Recently, there’s been an uproar about Georgia’s approach to voter registration. The state’s “exact match” law, passed last year, requires that citizens’ names on their government-issued IDs must precisely match their names as listed on the voter rolls. If the two don’t match, additional verification by a local registrar will be necessary. The Georgia NAACP and other civil rights groups have filed a lawsuit arguing that the measure, effective since July 2017, is aimed at disenfranchising racial minorities in the upcoming midterm elections.
Georgia Secretary of State Brian Kemp, a Republican who is running for governor against Democrat Stacey Abrams, has put on hold more than 53,000 voters so far, given mismatches in the names in their voting records and other sources of identification such as driver’s licenses and Social Security cards. If the measure takes effect, voters whose information does not exactly match across sources will need to bring a valid photo ID to the polls on Election Day to vote. That could suppress voter turnout, either because some voters lack IDs or because voters are confused about whether they are eligible. Proponents of the rule assert that it is only meant to prevent illegal voting.
But is missing a hyphen, an initial instead of a complete middle name, or just having a discrepancy in one letter in a voter’s name good evidence that the voter is not who they say they are? How would we know?
Researchers often need to match records — and they have to get it right
As it happens, researchers often ask that question. In doing empirical scientific research, they often need to link various sets of data by some imperfect identifier — say, agency names or individual addresses. While doing this can be tedious, getting the matches correct is crucial. Match the wrong records, and any analysis may be totally unreliable. That leads many data analysts to only retain exact matches.
But although incorrect matches can cause problems, so can dropping records that should be matched but have small discrepancies. Eliminating those records can also corrupt an analysis.
That’s why I have spent the past three years helping to develop an algorithm that uses probabilistic record linkage called “fastLink” that not only makes record linkage across data sets speedy and automated, but also tells the analyst how likely it is that an inexact match of two records is actually correct.
In a recent study co-authored with colleagues Ben Fifield and Kosuke Imai, we apply the algorithm to the question of voter identification. The results raise serious concerns about Georgia’s exact match law — and its likelihood of preventing tens of thousands of valid voters from casting ballots.
Here’s how we did our research
We worked on linking two nationwide voter files from 2014 and 2015 collected by L2 Inc, a national nonpartisan firm that supplies voter data and related technology for campaigns. All active voters in 2014 appeared in the 2015 data set — meaning that we knew a true match always existed. But many records had typographical discrepancies preventing exact matches.
Our analysis found that the “exact match’’ approach would link only 66 percent of voters who were actually the same, correctly identifying about 91 million voters. In other words, “exact matching” would exclude nearly 40 million records that actually did refer to the same voter — disenfranchising quite a few Americans.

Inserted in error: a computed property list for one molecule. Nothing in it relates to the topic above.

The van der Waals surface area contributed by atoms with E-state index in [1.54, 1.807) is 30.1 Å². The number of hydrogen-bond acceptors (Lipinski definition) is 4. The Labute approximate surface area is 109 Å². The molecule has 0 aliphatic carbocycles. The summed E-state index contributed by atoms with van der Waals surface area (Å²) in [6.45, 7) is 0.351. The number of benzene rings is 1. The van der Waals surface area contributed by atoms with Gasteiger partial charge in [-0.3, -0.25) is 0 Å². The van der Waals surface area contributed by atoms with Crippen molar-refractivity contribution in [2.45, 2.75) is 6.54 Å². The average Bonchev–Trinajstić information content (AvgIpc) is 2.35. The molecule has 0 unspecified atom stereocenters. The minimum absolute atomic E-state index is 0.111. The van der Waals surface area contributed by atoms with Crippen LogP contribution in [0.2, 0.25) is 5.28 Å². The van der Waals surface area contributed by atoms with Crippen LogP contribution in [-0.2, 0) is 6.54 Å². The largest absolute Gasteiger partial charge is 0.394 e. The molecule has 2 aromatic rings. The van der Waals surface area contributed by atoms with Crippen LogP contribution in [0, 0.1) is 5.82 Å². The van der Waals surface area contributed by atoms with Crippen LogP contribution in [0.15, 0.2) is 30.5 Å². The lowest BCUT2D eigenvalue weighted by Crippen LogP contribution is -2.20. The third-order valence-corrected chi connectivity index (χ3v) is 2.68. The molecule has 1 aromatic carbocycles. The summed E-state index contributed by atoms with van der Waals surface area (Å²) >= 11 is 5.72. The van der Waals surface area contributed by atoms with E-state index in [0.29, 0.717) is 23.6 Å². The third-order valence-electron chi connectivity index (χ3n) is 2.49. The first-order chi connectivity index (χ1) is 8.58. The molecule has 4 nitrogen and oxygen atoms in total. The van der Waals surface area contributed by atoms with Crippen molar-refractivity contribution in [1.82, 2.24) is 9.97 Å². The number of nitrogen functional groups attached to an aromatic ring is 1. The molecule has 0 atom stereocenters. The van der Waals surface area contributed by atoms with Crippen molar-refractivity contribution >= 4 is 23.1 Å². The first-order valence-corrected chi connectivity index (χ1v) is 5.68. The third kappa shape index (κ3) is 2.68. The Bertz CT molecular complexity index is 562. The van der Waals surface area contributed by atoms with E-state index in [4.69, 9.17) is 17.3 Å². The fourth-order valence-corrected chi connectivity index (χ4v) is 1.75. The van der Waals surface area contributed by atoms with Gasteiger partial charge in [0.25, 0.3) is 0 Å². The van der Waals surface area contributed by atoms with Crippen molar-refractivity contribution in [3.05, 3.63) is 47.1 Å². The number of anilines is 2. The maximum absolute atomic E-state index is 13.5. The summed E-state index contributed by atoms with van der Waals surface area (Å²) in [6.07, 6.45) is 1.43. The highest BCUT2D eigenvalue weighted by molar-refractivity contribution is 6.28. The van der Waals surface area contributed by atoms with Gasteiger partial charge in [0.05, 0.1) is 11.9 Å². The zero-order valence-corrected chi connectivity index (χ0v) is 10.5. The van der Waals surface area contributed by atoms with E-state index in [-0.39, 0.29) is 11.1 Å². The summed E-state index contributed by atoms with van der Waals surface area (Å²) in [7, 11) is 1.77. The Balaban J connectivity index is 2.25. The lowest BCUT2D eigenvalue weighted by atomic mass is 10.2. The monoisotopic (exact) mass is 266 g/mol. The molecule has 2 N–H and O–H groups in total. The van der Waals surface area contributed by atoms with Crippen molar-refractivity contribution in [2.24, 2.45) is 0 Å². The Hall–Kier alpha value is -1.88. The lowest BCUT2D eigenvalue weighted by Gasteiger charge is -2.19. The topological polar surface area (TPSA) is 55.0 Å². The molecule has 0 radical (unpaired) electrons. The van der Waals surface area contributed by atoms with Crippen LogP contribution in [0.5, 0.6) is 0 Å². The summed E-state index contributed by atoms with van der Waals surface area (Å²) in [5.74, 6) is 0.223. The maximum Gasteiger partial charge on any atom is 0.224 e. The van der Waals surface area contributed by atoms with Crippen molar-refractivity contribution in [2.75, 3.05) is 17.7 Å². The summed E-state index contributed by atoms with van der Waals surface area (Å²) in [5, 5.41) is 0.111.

What does this mean for Georgia’s voters?
Georgia’s records had a higher proportion of exact matches than we found nationwide — but 30 percent of actual voters still failed to exactly match in that state.
By contrast, using our algorithm, which correlates with L2’s in-house matching records nearly perfectly (r=.99), we are able to match almost 127 million registered voters — or 93 percent of all voters in the 2014 data. Among those whose records did not exactly match, we found that 25 percent have at least a 99 percent probability of being correct matches, while 28 percent have at least a 95 percent probability.
As an illustration, using our algorithm, 91 percent of those on Georgia’s voter rolls would be cleared to vote, or 3,941,342 voting-eligible citizens — while “exact matching” clears only 70 percent, or 3,031,802 eligible citizens.
I also attempted to link the voters in the 2016 American National Election Study (ANES) with voter records contained in the L2 data using two methods: exact matching, and an improved version of fastLink I recently developed.
The results appear in the chart below. As you can see, the “exact matching” method misses a substantial share of valid matches. While our algorithm validated 60 percent of the voter records, “exact matching” validated less than 30 percent, on average.
And in keeping with the concerns of opponents of the Georgia measure, nonwhite voters are especially likely to be harmed. The match rates using exact matching are nine and six percentage points lower for black and Hispanic voters, respectively, than for white voters.
Georgia’s “exact match” law is the latest in a string of voter identification measures that critics allege are thinly veiled voter suppression tactics. Whether intended that way or not, Georgia’s “exact match” rule will disproportionately affect minority voters.
Editor’s note: This post was edited to correct the name of Georgia Secretary of State Brian Kemp, and to clarify that voters may be prevented from voting if no additional checks are undertaken.
Ted Enamorado (@TedEnamorado) is a PhD candidate in the politics department at Princeton University.